Global landscape of the human gut microbiota organized through metabolite transport

We aimed to construct a community-level network composed of microbial species populating the human gut. To construct our network, we started by applying a phylogenetic analysis tool on previously published, shotgun metagenomic sequencing data from fecal samples of Chinese individuals [5]. Next, we extensively searched the published literature for all annotated, mainly experimental, information that described the small-molecule metabolites (e.g., monosaccharides, disaccharides, SCFAs, vitamins, and gases), which are transported into, and/or out of, the microbial species identified in the microbiome samples. To complement our list of annotated microbe-metabolite associations, we included macromolecule degradation reactions, i.e., microbes and the macromolecules (e.g., cellulose, hemicellulose, inulin, starch, and mucin) that are known to degrade, as well as the resulting degradation products (e.g., D-glucose and cellobiose from cellulose; N-acetylglucosamine, N-acetylneuraminate, L-fucose, and sulfate from mucin). Although tissue cells of the human host are not physically a part of the gut microbiota, we viewed them as a functional extension of the bacterial and archaeal community residing in the colon, because host cells either can directly affect, or can be affected by, microbial metabolism. The specific host cells that we considered were the colonocyte, the goblet cell (for mucin secretion), and the hepatocyte (for glycine- or taurine-conjugated bile acid export). Lastly, we linked all microbes and host cells to their associated metabolites and macromolecules into a comprehensive reference map of human gut microbiota and chemical compound relationships. More specifically, a community member and a chemical compound were then connected by a (directed) link if the organism could import and/or export the metabolite, or degrade the macromolecule.

As a result, we constructed NJS16, a literature-curated community-level network of the human gut microbiota organized through metabolite transport (Fig. 1, upper panel) [3]. Our network is a collection of 4,483 transport or degradation reactions (from about 400 research articles, reviews, and textbooks) between 244 metabolic compounds (229 small molecules and 15 macromolecules) and 570 microbial species and human cell types (511 bacteria, 56 archaea, and 3 host cells). Clearly, metabolite-driven cooperative relationships are pervasively seen throughout the entire network (Fig. 1, upper panel).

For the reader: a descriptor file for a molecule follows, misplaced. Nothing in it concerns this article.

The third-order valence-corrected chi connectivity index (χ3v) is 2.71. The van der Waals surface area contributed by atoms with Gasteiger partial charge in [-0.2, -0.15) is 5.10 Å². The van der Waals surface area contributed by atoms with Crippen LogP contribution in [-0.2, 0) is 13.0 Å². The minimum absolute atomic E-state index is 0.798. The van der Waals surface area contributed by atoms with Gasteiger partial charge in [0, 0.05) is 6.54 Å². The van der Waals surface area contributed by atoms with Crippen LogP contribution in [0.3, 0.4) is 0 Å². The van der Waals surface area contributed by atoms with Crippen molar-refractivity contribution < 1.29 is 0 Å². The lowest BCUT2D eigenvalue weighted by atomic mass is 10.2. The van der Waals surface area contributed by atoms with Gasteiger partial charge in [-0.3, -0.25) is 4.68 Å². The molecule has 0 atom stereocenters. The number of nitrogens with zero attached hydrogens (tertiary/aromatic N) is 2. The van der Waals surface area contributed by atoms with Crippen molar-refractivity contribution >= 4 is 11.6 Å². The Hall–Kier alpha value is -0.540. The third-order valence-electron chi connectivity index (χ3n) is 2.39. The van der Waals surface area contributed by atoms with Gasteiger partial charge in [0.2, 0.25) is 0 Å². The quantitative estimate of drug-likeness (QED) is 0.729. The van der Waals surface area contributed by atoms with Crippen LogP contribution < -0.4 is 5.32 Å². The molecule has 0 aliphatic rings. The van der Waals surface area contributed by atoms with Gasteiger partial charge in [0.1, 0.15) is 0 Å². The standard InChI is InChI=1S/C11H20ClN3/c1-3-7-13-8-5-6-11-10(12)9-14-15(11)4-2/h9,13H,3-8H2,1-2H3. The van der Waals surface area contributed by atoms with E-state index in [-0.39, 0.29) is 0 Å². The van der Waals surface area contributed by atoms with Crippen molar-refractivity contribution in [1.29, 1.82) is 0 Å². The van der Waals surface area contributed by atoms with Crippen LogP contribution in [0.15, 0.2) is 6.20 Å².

Fig. 1: (upper panel) Global metabolic interaction network of the human gut microbiota that we have constructed. Nodes represent microbial species, human cell types, and metabolic compounds, and links represent metabolite import, export, and degradation events of microbial species and human cell types. (bottom panels) Frequently produced metabolites from our gut microbiota network. Results from a nondiabetic control group (left) or T2D patient group (right).

Using NJS16, we can now explore the organizing characteristics of global microbial metabolic activities in the human gut environment.

Disease-associated microbial metabolic influences

Next, we demonstrated the potential of our global metabolite transport network of the gut microbiota for elucidating context-specific, community-level features. We developed a mathematical framework and applied it on the aforementioned Chinese microbiome samples, which were obtained from T2D patients and non-diabetic controls [5]. In particular, we analyzed the data with an aim to identify the most representative microbial and metabolic features of T2D gut microbiota, and to gain insights into relevant microbe-microbe and microbe-host relationships.

For subsequent analyses, we selected T2D and non-diabetic control microbiome samples from a demographic cohort characterized as male, middle-aged, and normal weight. For this male, middle-aged, and normal weight cohort, we then found microbial entities differentially abundant or scarce in T2D. Here, a microbial entity represents a single microbial species or a group of multiple microbial species; a group pertains to microbial species of either a genus or a metabolic clique, which is defined here as a group of species that import, export, or degrade the same metabolite or macromolecule (e.g., glucose importers, butyrate exporters, or cellulose degraders). We then applied NJS16 as a reference map to build the community structure of microbial entities abundant or scarce in T2D, and to understand how they metabolically influence each other. This network, which we will call henceforth the microbial metabolic influence network (MIN), is based on actual microbial relative abundance information from the relevant T2D and control microbiome samples. A brief description of how we constructed these context-specific microbial MINs is as follows: one microbial entity can provide nutrients to another microbial entity via interspecies cross-feeding of metabolic byproducts or release of macromolecule degradation products. This positive impact may promote microbial growth. In contrast, a microbial entity can limit another entity's access to nutrients via competition for the same metabolites. This negative impact may inhibit microbial growth. Based on the combination of such positive and negative effects through NJS16, we formulate and quantify the net metabolic influence of one microbial entity on another microbial entity. This approach allows us to construct a community-level network of positive and negative metabolic influences between pairs of microbial entities differentially abundant or scarce in T2D. Furthermore, we include in these networks significant cross-feeding interactions between microbes and the host.